The card earns 6x points at Marriott hotels, 3x points at US restaurants and on flights booked directly with the airline, and 2x points on everything else.
Sign-up bonus: 75,000 miles (after spending $5,000 in the first three months). Offer ends March 18.
Following a limited-time offer on their co-branded personal card, United Airlines and Chase have launched an even better promotion on their small business card.
The card offers a free checked bag when you use your card to purchase your tickets, priority boarding as long as you have the open card attached to your MileagePlus account, and more.
The United Explorer Business also has two benefits that are unique among US airline credit cards in the same class. First, you’ll get two complimentary United Club lounge passes each year. In the lounges, you can enjoy comfortable seating, Wi-Fi, free food and drinks, and more before your flight. Normally, one-time entry to a United Club would cost $59 if you didn’t have a membership.
Second, although this is an unpublished benefit, United cardholders also get access to more saver award space than other United members – that makes it easier to find good flights when it’s time to use your miles..
The card has a $95 annual fee, which is waived the first year. You’ll earn 2x miles on every dollar spent at restaurants, gas stations, office supply stores, and on United purchases, and 1x mile per dollar on everything else.
- American Express
Welcome Offer: 60,000 points (after spending $5,000 in the first three months).
The American Express Platinum card has one of the highest annual fees of any consumer credit or charge card – $550 – but as AmEx’s flagship product, this premium credit card offers a tremendous amount of value to offset that fee. For example, I got more than $2,000 worth of value in my first year with the card.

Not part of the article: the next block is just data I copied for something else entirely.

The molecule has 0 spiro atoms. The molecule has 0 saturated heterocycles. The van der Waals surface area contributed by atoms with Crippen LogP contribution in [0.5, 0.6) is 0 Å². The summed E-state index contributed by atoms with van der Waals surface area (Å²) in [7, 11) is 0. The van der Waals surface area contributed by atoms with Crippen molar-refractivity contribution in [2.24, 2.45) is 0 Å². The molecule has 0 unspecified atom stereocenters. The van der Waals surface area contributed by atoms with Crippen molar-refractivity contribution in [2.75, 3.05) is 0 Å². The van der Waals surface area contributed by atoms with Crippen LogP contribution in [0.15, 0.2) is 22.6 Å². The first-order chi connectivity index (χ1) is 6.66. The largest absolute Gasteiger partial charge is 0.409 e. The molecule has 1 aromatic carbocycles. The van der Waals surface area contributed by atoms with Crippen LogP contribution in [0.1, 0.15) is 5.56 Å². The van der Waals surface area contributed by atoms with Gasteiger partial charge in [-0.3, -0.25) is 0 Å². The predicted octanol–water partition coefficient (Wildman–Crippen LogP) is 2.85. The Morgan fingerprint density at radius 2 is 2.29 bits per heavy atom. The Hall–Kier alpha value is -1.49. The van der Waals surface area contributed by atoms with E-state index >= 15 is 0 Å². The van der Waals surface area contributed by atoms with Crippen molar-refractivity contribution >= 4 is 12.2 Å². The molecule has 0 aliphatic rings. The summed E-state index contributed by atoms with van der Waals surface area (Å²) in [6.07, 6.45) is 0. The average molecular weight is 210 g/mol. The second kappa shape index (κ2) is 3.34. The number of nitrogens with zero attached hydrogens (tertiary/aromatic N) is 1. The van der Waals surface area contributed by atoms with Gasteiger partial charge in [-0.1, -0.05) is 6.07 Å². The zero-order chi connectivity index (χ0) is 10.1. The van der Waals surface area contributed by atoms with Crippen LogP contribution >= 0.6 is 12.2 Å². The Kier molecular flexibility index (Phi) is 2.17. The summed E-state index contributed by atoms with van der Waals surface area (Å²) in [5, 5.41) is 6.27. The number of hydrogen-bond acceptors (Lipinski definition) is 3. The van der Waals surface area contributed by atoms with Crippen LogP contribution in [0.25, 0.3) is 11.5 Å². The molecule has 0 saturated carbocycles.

The card earns Membership Rewards points, the currency in AmEx’s loyalty program, which can be exchanged for statement credits or cash back, used to book travel through AmEx’s travel website, or, to get the most value, transferred to any of 17 airline and three hotel transfer partners (transferable points are among the best). Travel website The Points Guy lists a valuation of 2¢ per Membership Rewards point; based on that, the welcome offer is worth around $1,200.
The Platinum Card earns an incredible 5x points on airfare purchased directly from the airline, and offers an airline fee credit of up to $200 each calendar year, and up to $200 in Uber credits each card member year. It also grants the cardholder access to more than 1,200 airport lounges around the world, including Delta Sky Clubs and AmEx’s own Centurion Lounges. Other benefits include automatic gold elite status at Starwood, Marriott, and Hilton hotels, a statement credit up to $100 to cover enrollment in Global Entry/TSA PreCheck, concierge service, and much more.
If you’re an active military servicemember, you can get the AmEx Platinum Card’s fee waived.
- The Points Guy
Welcome offer: 30,000 Go Far points (after spending $3,000 in the first three months).
This card from Wells Fargo has one of the more attractive rewards offerings you’ll find from a no-annual-fee card. The current Propel card is actually a re-launch of an old product – Wells Fargo stopped accepting applications for the old card a year ago, before announcing the new product and reopening applications this summer.
The card earns 3x points on all travel, dining, and select streaming services (and 1x point on everything else). If that sounds familiar, it’s because it’s almost the same as the popular Chase Sapphire Reserve.